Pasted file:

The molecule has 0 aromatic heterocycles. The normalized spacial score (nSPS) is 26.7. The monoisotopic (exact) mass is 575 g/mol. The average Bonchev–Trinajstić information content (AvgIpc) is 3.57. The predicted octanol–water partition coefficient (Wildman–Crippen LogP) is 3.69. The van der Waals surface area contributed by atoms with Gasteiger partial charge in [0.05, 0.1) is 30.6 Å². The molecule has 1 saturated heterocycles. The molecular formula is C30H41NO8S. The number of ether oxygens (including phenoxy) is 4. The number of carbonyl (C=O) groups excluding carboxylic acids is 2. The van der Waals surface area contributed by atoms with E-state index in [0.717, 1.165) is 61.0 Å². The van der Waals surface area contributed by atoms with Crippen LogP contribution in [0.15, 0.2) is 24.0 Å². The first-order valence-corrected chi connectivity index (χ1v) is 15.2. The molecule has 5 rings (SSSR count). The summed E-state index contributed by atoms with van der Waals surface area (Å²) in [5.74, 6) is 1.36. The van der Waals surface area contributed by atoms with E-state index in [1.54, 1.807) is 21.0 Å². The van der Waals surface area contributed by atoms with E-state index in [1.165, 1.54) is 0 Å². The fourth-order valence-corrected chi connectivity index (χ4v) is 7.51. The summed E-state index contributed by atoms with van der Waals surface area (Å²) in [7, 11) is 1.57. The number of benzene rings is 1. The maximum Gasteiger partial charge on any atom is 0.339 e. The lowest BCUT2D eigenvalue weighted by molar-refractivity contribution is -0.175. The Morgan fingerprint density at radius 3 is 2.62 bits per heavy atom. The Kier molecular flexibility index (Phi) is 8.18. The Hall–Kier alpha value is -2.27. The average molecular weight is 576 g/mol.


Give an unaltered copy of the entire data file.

The molecule has 0 aromatic heterocycles. The normalized spacial score (nSPS) is 26.7. The monoisotopic (exact) mass is 575 g/mol. The average Bonchev–Trinajstić information content (AvgIpc) is 3.57. The predicted octanol–water partition coefficient (Wildman–Crippen LogP) is 3.69. The van der Waals surface area contributed by atoms with Gasteiger partial charge in [0.05, 0.1) is 30.6 Å². The molecule has 1 saturated heterocycles. The molecular formula is C30H41NO8S. The number of ether oxygens (including phenoxy) is 4. The number of carbonyl (C=O) groups excluding carboxylic acids is 2. The van der Waals surface area contributed by atoms with E-state index in [0.717, 1.165) is 61.0 Å². The van der Waals surface area contributed by atoms with Crippen LogP contribution in [0.15, 0.2) is 24.0 Å². The first-order valence-corrected chi connectivity index (χ1v) is 15.2. The molecule has 5 rings (SSSR count). The summed E-state index contributed by atoms with van der Waals surface area (Å²) in [5.74, 6) is 1.36. The van der Waals surface area contributed by atoms with E-state index in [1.54, 1.807) is 21.0 Å². The van der Waals surface area contributed by atoms with E-state index in [1.165, 1.54) is 0 Å². The fourth-order valence-corrected chi connectivity index (χ4v) is 7.51. The summed E-state index contributed by atoms with van der Waals surface area (Å²) in [7, 11) is 1.57. The number of benzene rings is 1. The maximum Gasteiger partial charge on any atom is 0.339 e. The lowest BCUT2D eigenvalue weighted by molar-refractivity contribution is -0.175. The Morgan fingerprint density at radius 3 is 2.62 bits per heavy atom. The Kier molecular flexibility index (Phi) is 8.18. The Hall–Kier alpha value is -2.27. The average molecular weight is 576 g/mol.